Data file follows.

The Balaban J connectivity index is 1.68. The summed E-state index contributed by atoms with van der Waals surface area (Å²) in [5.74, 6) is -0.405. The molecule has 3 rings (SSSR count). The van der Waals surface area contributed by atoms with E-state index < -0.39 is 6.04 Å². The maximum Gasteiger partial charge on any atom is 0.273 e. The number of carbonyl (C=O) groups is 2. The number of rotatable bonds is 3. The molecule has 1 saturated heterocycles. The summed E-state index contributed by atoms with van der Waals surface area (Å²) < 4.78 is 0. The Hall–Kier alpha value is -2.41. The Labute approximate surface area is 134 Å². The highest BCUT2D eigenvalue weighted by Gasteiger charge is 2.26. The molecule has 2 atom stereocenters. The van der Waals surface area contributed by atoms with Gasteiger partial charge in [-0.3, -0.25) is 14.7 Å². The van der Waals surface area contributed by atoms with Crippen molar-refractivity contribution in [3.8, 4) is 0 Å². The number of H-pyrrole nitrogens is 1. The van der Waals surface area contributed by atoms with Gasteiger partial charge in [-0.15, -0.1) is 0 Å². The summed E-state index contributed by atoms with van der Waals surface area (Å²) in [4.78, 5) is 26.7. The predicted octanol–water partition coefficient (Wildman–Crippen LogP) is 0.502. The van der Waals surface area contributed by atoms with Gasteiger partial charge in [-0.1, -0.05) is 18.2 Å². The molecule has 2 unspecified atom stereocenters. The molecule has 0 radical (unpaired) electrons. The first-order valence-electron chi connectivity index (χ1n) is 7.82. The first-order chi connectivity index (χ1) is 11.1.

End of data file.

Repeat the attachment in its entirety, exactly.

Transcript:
The Balaban J connectivity index is 1.68. The summed E-state index contributed by atoms with van der Waals surface area (Å²) in [5.74, 6) is -0.405. The molecule has 3 rings (SSSR count). The van der Waals surface area contributed by atoms with E-state index < -0.39 is 6.04 Å². The maximum Gasteiger partial charge on any atom is 0.273 e. The number of carbonyl (C=O) groups is 2. The number of rotatable bonds is 3. The molecule has 1 saturated heterocycles. The summed E-state index contributed by atoms with van der Waals surface area (Å²) < 4.78 is 0. The Hall–Kier alpha value is -2.41. The Labute approximate surface area is 134 Å². The highest BCUT2D eigenvalue weighted by Gasteiger charge is 2.26. The molecule has 2 atom stereocenters. The van der Waals surface area contributed by atoms with Gasteiger partial charge in [-0.3, -0.25) is 14.7 Å². The van der Waals surface area contributed by atoms with Crippen molar-refractivity contribution in [3.8, 4) is 0 Å². The number of H-pyrrole nitrogens is 1. The van der Waals surface area contributed by atoms with Gasteiger partial charge in [-0.15, -0.1) is 0 Å². The summed E-state index contributed by atoms with van der Waals surface area (Å²) in [4.78, 5) is 26.7. The predicted octanol–water partition coefficient (Wildman–Crippen LogP) is 0.502. The van der Waals surface area contributed by atoms with Gasteiger partial charge in [-0.1, -0.05) is 18.2 Å². The molecule has 2 unspecified atom stereocenters. The molecule has 0 radical (unpaired) electrons. The first-order valence-electron chi connectivity index (χ1n) is 7.82. The first-order chi connectivity index (χ1) is 11.1.